Thursday, February 18, 2016

Up into the Northwest. . .a ways

Written on 18 February 2016 in Pho Rang, along Highway 70 (QL70) which is now the "old road" from Hanoi to the Chinese border at Lao Cai, another 70 km or so further north, but we didn't get here from Hanoi, this is our last stop on the way home to Hanoi. Quite a different matter. We'll get to that in a bit.  Here's a map to clarify things a little:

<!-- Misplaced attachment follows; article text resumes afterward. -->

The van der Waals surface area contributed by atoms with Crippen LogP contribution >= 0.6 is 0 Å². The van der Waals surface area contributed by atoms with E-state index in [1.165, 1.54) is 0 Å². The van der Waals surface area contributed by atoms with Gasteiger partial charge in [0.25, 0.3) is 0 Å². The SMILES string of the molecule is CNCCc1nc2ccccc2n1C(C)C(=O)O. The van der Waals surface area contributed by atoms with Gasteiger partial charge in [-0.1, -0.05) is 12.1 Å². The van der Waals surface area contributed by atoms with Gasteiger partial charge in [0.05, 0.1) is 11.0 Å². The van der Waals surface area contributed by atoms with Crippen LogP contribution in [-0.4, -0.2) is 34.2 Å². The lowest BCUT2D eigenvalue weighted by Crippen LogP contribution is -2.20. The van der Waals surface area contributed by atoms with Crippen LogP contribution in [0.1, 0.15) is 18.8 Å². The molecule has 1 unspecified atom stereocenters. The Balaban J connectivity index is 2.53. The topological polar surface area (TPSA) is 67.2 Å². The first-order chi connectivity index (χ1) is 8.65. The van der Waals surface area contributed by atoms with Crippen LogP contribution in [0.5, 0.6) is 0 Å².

If your notions of happiness include narrow mountain roads and a motorbike to ride on them you might have done well to come along the past three days.  It's been a lot of that.  If, on the other hand you wanted to be able to see your narrow mountain road while you rode your motorbike on it, there were parts of the trip (yesterday afternoon actually) you might have wanted to skip.  We had fog.  This wasn't the sort of fog you mush through at 60 mph on the freeway and hope nobody stops too quickly in front of you, this was rather more like a fog where a set of headlights first shows (a little) at perhaps fifty feet.  The attached vehicle doesn't become clear until it's passing alongside, and you can't see any red from the other guy's tail lights when you glance at your mirror.  Red doesn't cut it.  There was very little traffic, but when every headlight causes a heart attack it doesn't take too many to be enough.  The biggest scare though was a large tree clear across the road straight ahead of us, black and thick and low.  There was nowhere at all to go (except way down) to the right, so I cut the bike to the left hard and didn't quite scrape on the. . .guardrail. . .well, it looked like a tree at first and it WAS squarely across the road as I first saw it.  In retrospect I'm quite happy it was there of course, but for a nanosecond or so to start with I was really unsatisfied with its placement.  I didn't look at my watch when we climbed into the cloud base or when we rode down the far side of the pass and out into clear air either one, so I'd be guessing if I tried to tell you how long it was.  Time is pretty slow when you're that worried about your future, so it may have been less than an hour.  Maybe more.   Looking at the map that had to have been Deo Khao Pha. . .Khao Pha Pass on Highway 32 (QL32) north of Nghia Lo a good ways.  I'd like to see it some day.